Pure entertainment: that's Vanquish in a nutshell. This speedy and thrilling third-person cover-based shooter is all madness, overwhelming you with gigantic robots, flurries of gunfire, and explosions so powerful and colorful that you might think you feel the heat. There are a lot of things to love about Vanquish, but its most impressive feat is that while it uses mechanics you've seen in other shooters, it feels nothing like them. The focus on speed, the relentless pace, and the fantastic boss fights give Vanquish a feel and style of its own, while its good looks and buttery-smooth frame rate ensure you're always swept into the action. When you walk away from the campaign, buzzing with the rush of adrenaline, it won't be the excruciating dialogue or the forced voice acting you remember most, but the joy you felt when zipping around the battlefield, gunning down metallic transforming scorpions and evading the barrage of bullets vomited by a dozen hardy turrets.
6281718Once the action starts, it never stops.None
In Vanquish, like in so many third-person shooters, you can take cover behind various objects and peek out to take potshots at your enemies. But any comparisons made with games like Gears of War and Army of Two are superficial ones. Vanquish is all about speed and flow, and to that end, it uses two features that turn the predictable rhythms of other shooters upside down. The first is the ability to use the boosters on your fancy armored suit to slide about the battlefield at a high velocity. The other is AR mode, which allows you to slow time down to a crawl. Sliding and slo-mo can be used in tandem to create awesome moments of your own making in which (for example) you leap over cover, boost toward a group of enemies, and activate AR mode, gunning down a raft of robots while bullets whiz past your head. You're meant to stay on the move rather than to rely on cover to provide unerring protection, and many of the game's facets contribute to the scurrying pace. Enemies flank you, bots sporting hoverjets loom above you, and jumbo cyborgs fire rockets that turn cover objects into dust. There's a weapon upgrade system, but enhancements are applied on the battlefield instantly, not in menus. When you get close to death, the game automatically triggers AR mode, giving you more than a fighting chance to stay alive by temporarily slowing things down. All of these facets keep you always in battle, and always on the move.
Vanquish's reliance on its two primary mechanics leads to the faintest sense of staleness here and there. However, these brief glimpses at repetition are momentary hitches in a game that constantly pushes you ever onward. Any given Vanquish level might be considered a high-energy set-piece sequence in another game. You rush across a collapsing bridge while fending off armored foes; battle inside a cylindrical construct in which the entire inner surface exerts a gravitational pull; and gun down huge armored vehicles outfitted with intimidating drills. Other levels give you short but welcome breathers while letting you focus on Vanquish's other impressive elements. A calm section involving sniping a series of spotlights lets you take in the game's intricate futuristic environments and attractive lighting. A dimly lit escort mission beneath the ravaged urban terrain tones down the speed but ramps up the tension. The basic mechanics never evolve, but the game still keeps you engaged by switching up your enemies, playing with the environments, and subtly adjusting the tempo of battle.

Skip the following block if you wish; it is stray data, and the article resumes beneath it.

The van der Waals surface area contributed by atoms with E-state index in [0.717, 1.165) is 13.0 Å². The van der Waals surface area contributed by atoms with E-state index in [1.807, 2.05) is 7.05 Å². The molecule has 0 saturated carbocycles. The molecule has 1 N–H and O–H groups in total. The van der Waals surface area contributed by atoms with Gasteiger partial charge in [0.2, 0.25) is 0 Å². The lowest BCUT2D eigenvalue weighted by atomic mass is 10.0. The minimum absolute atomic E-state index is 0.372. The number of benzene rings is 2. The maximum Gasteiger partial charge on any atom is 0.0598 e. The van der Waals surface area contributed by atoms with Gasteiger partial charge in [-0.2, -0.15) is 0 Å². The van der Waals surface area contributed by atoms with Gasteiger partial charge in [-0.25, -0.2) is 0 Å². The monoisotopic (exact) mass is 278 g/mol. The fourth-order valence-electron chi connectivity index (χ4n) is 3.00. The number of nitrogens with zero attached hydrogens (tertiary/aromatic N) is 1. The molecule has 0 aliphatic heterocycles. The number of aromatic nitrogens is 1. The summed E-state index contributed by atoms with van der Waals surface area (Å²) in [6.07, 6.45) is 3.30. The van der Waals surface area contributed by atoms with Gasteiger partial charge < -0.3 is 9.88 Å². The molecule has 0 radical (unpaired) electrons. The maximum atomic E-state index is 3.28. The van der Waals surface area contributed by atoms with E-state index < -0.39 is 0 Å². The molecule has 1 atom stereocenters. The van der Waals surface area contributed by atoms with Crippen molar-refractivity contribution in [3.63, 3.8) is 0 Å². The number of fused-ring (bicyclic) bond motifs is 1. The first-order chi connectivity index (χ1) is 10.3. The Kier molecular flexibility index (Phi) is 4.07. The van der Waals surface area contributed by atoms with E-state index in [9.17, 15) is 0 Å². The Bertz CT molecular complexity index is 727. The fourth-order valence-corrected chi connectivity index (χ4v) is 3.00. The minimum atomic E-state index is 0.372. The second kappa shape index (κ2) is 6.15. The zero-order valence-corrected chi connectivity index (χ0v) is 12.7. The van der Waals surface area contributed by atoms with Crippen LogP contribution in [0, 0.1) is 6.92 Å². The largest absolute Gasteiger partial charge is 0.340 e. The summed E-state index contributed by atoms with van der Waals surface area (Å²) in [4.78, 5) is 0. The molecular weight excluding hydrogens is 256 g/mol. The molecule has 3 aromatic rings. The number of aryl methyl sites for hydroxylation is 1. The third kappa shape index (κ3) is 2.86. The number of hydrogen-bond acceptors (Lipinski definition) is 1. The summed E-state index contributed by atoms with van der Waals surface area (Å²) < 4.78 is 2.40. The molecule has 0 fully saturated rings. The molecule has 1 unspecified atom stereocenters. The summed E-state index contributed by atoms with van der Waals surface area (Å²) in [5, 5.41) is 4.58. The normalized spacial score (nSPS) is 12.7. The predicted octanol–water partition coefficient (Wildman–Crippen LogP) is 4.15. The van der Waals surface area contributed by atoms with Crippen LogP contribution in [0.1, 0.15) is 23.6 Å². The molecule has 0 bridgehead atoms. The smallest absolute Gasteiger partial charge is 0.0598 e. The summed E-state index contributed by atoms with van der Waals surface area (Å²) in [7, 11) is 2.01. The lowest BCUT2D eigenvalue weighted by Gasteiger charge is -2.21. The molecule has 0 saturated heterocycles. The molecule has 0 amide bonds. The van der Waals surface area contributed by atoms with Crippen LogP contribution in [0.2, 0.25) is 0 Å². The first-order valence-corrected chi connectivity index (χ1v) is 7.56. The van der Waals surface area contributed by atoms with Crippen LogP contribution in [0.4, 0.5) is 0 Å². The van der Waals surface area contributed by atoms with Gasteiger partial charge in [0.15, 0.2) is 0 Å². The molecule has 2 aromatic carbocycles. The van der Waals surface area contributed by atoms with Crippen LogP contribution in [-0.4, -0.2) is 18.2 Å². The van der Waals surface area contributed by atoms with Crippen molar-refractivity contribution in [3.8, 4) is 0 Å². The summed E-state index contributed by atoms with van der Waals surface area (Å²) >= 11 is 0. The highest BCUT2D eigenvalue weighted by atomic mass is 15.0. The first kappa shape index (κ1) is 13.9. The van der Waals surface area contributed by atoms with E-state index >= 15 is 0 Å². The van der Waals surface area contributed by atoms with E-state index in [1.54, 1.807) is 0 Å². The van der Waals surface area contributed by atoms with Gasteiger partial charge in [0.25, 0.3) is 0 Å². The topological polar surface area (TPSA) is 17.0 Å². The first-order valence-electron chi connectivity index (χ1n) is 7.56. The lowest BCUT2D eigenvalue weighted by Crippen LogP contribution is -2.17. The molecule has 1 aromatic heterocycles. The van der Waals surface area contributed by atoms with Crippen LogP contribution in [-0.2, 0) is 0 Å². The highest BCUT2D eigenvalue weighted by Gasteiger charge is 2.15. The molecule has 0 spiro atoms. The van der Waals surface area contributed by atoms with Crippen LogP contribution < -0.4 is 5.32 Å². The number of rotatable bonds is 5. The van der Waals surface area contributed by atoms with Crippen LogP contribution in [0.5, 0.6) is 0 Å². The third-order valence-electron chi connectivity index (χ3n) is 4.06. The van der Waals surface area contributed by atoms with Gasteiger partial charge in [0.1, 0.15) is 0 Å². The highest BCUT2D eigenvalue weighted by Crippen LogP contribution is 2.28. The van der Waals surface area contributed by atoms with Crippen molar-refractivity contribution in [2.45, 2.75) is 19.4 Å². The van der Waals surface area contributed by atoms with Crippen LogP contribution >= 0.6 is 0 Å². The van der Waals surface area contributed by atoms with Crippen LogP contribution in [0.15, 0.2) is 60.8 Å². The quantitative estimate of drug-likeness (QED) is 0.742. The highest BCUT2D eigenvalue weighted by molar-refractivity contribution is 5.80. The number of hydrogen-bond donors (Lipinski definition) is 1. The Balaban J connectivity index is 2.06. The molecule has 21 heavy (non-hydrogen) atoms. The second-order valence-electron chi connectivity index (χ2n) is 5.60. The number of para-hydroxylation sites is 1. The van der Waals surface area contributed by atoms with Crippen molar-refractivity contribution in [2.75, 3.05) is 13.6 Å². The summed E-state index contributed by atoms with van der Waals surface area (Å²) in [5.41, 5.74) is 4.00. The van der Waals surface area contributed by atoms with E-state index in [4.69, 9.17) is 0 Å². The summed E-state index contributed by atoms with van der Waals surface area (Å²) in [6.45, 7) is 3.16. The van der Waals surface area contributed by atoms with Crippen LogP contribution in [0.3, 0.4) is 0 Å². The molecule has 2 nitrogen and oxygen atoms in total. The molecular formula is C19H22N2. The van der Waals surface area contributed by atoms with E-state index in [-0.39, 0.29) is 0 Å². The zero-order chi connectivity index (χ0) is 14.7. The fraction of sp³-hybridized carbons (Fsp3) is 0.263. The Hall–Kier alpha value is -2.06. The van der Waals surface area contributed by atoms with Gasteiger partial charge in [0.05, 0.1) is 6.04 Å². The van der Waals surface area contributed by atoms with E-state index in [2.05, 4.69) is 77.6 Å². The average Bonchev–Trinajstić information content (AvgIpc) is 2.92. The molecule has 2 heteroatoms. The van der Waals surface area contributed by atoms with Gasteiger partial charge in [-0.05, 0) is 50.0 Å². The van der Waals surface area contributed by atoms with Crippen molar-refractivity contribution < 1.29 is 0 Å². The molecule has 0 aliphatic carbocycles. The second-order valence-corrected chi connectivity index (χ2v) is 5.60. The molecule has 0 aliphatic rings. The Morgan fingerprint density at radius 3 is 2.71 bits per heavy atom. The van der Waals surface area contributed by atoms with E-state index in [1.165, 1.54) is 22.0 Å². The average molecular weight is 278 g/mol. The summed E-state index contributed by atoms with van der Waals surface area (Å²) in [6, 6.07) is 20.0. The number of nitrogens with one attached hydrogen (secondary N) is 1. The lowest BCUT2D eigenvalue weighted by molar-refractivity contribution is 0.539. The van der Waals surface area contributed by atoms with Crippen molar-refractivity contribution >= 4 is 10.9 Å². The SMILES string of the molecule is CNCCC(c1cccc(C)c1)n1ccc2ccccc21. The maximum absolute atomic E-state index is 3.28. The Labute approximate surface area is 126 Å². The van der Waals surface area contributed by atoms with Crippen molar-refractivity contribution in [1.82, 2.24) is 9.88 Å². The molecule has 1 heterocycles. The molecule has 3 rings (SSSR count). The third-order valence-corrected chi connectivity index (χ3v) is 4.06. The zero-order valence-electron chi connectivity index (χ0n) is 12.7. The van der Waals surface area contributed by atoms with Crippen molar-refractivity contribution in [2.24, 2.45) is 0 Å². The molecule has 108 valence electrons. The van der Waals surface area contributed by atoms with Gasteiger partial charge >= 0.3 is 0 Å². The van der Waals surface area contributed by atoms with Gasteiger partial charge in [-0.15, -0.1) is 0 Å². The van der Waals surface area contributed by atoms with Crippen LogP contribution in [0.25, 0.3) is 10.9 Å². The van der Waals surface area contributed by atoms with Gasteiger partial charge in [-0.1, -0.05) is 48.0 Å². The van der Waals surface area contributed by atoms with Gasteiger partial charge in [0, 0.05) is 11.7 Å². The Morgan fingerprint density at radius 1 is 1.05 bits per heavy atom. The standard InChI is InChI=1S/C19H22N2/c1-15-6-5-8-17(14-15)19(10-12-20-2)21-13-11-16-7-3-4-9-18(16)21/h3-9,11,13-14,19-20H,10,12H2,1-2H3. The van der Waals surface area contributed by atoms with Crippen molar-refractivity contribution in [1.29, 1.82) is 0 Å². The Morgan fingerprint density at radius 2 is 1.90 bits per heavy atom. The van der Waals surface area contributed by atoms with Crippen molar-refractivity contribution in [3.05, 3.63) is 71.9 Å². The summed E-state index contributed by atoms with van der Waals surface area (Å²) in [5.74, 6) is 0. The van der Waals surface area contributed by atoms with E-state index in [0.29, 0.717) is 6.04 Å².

This is one of Vanquish's milder explosions.
A number of powerful enemies and boss fights further fortify the action. Standard enemies include tall walkers with bulbous bodies, robotic grunts attacking en masse, elephantine automatons that shine death beams on you, and plenty more. A typical level tosses multitudes of foes at you at once, forcing you to slide in and out of cover and use all the weaponry at your disposal. As it happens, you have only one weapon, which can metamorphose into one of three different forms at any given time. You still get the traditional ability to gather ammo and weapons (or in this case, weapon configurations) from the battlefield, but in Vanquish, you get the added benefit of the weapon's always-cool transformation animations.
Another plus: regardless of its form, that fancy gun is a blast to shoot. Familiar but effective configurations include machine guns and shotguns, while more unusual ones have you firing spinning discs and shock bubbles. Hard-hitting sound effects and great animations give every shot that lands a rewarding feeling of oomph, and each weapon form has its uses, particularly during Vanquish's larger-than-life boss battles. The colossal robot that serves as the first boss is but a taste of the battles to follow. A shimmering figure reminiscent of Iron Man, a soaring angel of death, a gruff villain who wasn't aware that steroids should be taken in moderation--these antagonists all look and behave differently, but each requires you to slide about and activate AR mode in varying rhythms, which makes each of these encounters fun and exciting.